Nick Balletto is making calls seeking support for his re-election as Democratic state chairman next month, despite the pointed absence of an endorsement from Gov.-elect Ned Lamont, whose viability as a candidate was sharply questioned by Balletto in the early months of the 2018 campaign.
In an interview Thursday, Balletto said he told Lamont he would like another term, but the conversation was brief and inconclusive. “I had a cursory conversation and expressed my interest about a month ago, and that’s it,” Balletto said. “I haven’t had any other conversations.”
Lamont’s silence has created a vacuum, opening the door for Balletto to make calls in an attempt to thwart a soft bid for the job by Justin Kronholm, a Democratic State Central Committee member, long-time political operative, and former executive director of the party.
Kronholm, who serves as a senior counselor to Attorney General George Jepsen, said Thursday he is interested in assuming the chairmanship once held by his grandfather, the legendary state and national party boss, John Bailey, but he views the decision as belonging to the governor-elect.
“I’m not actively campaigning for it,” Kronholm said.
Rep. Sean Scanlon, D-Guilford, a member of U.S. Sen. Chris Murphy’s staff in Connecticut, has been asked to consider seeking the chairmanship with Lamont’s blessing, but sources close to Lamont and Murphy say Scanlon has concerns about performing the dual role of party chairman and state lawmaker.
Scanlon declined to comment.
Governors in Connecticut typically control the choice of state party chairs, though not always: the Democratic State Central Committee elected a future governor, William A. O’Neill, as chairman in 1976, ignoring Gov. Ella T. Grasso’s support for Peter Kelly.
Lamont is unlikely to make a definitive public statement on Balletto before Monday night, when the chairman is to host a victory celebration in Hartford featuring speeches from Lamont and Gov. Dannel P. Malloy, the first Connecticut Democratic governor in more than a century to be succeeded by a member of his own party in an election.
“The Governor-elect is looking forward to joining CT Dems on Monday night to celebrate their collaborative work over the 2018 cycle and their successes across the state,” Lacey Rose, a Lamont spokeswoman, said in an email. “Certainly he looks forward to continuing to build a strong and inclusive state party, but his focus right now is on standing up a government that will be ready to lead on January 9 on behalf of all Connecticut citizens.”
Balletto was among the Democrats who questioned the ability of Lamont, a Greenwich businessman and unsuccessful candidate for U.S. Senate in 2006 and governor in 2010, to win in 2018. But with the tacit backing of Murphy, who was up for re-election and working on his own get-out-the-vote effort, the party largely coalesced behind Lamont before the state convention in May.
Balletto said he has not spoken about his re-election to Murphy, whose roles influencing the nominations for governor and the open 5th Congressional District seat have been the source of much public praise and some private resentment among Democrats.
The fate of the state chairs of both parties are uncertain for far different reasons in the aftermath of the 2018 elections that produced a Democratic sweep of congressional and statewide offices and their first state legislative gains in 10 years.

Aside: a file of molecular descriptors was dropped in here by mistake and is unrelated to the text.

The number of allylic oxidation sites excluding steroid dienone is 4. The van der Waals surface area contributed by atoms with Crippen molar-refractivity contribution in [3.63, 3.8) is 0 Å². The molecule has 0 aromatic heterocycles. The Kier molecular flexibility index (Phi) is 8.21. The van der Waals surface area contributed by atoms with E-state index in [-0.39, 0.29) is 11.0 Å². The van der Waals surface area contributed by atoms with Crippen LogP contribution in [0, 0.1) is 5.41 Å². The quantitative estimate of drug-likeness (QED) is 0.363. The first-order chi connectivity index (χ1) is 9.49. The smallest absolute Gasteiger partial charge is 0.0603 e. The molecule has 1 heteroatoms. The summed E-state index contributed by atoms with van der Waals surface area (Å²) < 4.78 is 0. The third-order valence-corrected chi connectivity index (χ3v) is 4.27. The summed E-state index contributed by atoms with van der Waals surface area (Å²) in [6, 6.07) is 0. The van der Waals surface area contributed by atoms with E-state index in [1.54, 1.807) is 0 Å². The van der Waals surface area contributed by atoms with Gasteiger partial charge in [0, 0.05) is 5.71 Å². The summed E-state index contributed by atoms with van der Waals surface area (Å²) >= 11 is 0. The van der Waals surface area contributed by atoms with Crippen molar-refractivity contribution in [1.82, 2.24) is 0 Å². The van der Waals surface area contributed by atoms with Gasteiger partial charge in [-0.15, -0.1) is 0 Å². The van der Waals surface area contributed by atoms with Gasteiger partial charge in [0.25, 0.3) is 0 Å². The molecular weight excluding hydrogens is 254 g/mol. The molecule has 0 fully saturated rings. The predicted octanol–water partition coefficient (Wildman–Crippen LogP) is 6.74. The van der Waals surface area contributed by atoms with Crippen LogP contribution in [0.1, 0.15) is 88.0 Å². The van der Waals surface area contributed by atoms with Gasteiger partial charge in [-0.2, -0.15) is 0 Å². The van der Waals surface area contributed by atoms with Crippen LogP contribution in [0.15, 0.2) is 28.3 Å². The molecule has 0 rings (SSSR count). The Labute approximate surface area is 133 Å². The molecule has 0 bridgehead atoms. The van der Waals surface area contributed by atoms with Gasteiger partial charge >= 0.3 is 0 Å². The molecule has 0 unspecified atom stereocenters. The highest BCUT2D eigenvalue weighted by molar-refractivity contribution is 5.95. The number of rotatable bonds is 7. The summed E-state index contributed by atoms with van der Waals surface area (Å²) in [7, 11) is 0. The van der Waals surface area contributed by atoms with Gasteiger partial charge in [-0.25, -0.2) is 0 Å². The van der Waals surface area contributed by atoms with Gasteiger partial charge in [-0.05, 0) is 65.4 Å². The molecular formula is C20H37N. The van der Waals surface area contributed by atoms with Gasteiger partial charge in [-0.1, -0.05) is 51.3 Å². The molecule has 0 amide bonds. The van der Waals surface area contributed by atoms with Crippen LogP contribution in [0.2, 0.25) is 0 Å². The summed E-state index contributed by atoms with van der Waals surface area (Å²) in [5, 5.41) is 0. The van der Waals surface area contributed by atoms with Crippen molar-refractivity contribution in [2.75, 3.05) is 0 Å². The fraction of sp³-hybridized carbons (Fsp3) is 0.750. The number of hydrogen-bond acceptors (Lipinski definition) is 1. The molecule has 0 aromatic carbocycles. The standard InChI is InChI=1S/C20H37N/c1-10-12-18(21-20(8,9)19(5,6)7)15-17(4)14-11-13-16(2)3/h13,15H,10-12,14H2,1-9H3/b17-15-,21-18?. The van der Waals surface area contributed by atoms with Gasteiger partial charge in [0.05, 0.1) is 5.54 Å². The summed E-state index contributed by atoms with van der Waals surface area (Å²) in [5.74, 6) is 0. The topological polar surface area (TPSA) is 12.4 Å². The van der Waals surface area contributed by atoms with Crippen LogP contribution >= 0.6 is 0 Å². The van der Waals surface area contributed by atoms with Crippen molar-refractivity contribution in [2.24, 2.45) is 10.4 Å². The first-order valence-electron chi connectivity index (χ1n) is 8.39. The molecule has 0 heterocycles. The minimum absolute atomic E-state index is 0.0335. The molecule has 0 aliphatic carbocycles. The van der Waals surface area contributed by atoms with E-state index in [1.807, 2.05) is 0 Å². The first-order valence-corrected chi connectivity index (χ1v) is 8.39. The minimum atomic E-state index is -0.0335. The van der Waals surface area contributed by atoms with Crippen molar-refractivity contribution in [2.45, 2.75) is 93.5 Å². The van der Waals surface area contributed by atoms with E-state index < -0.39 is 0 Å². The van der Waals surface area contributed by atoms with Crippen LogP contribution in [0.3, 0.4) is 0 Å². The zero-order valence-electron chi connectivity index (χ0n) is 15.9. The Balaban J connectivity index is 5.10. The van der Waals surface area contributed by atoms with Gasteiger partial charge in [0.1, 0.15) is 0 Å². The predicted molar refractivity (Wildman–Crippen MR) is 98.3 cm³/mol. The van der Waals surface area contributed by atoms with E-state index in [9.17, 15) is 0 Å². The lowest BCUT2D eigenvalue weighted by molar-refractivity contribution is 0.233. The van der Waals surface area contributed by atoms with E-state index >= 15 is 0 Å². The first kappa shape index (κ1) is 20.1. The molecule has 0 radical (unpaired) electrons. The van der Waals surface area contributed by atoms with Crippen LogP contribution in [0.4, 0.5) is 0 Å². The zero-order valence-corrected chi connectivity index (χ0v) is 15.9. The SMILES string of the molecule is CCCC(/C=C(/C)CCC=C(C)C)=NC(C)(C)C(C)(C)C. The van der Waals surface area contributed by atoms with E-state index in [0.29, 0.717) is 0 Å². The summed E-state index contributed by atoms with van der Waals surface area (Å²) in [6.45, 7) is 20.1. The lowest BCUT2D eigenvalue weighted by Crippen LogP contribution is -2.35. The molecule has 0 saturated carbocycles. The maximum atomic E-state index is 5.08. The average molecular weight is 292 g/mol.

J.R. Romano, the GOP chair whose term expires in June, is trying to convince his demoralized party that he can lead a constructive evaluation of a disastrous election and help devise a strategy to grow a party losing ground to Democrats by nearly ever metric, including voter registration.
Balletto’s prospects turn more on the personal relationships with Lamont, Murphy and other leaders — as well as perennial question about the appropriate role and skillsets of a state party chairman in an era of open primaries. There has not been a true party boss in Connecticut since the death 44 years ago of Bailey, a master of ticket balancing.
Balletto is close to neither Lamont nor Murphy, and his disapproval of Murphy promoting the congressional candidacy of the inexperienced Jahana Hayes, a charismatic Waterbury educator who quickly became a political sensation, is widely known in Democratic circles.
“Certainly I’m talking to people about where the future of the party should be and where the future of the party should go,” Balletto said. “I’m having those conversations as we go along with state central committee people and other elected officials. We have a lot to build on. We had some great, tremendous victories. We’ve got to make sure we protect those victories, which is going to be a difficult job in itself.”
Balletto preferred to talk about his relationship with Lamont as the campaign ended, not how it began.
Democrats say Balletto was initially derisive when Lamont informed him he was about to announce his candidacy, then openly pessimistic about the party’s chances of holding the governor’s office with Lamont leading the ticket.
But once the gubernatorial field shrank to Lamont and Bridgeport Mayor Joseph P. Ganim, Lamont and Balletto met one morning at Portofino’s, a New Haven restaurant, to clear the air. The chairman and the party’s presumptive nominee had a productive working relationship for the remainder of the campaign, according to Democrats active in Lamont’s campaign and friendly with Balletto.
The inability to quickly resolve the question of Balletto’s status is evidence of growing pains by an incoming administration as well as an understandable focus on first rounding out the selections of the governor’s top aides.
Lamont announced his first appointments Tuesday, naming Ryan Drajewicz, who also is his transition director, as his chief of staff, and Melissa McCaw as his secretary of policy and management, overseeing the office responsible for state budgeting and labor negotiations. Other appointments are expected next week.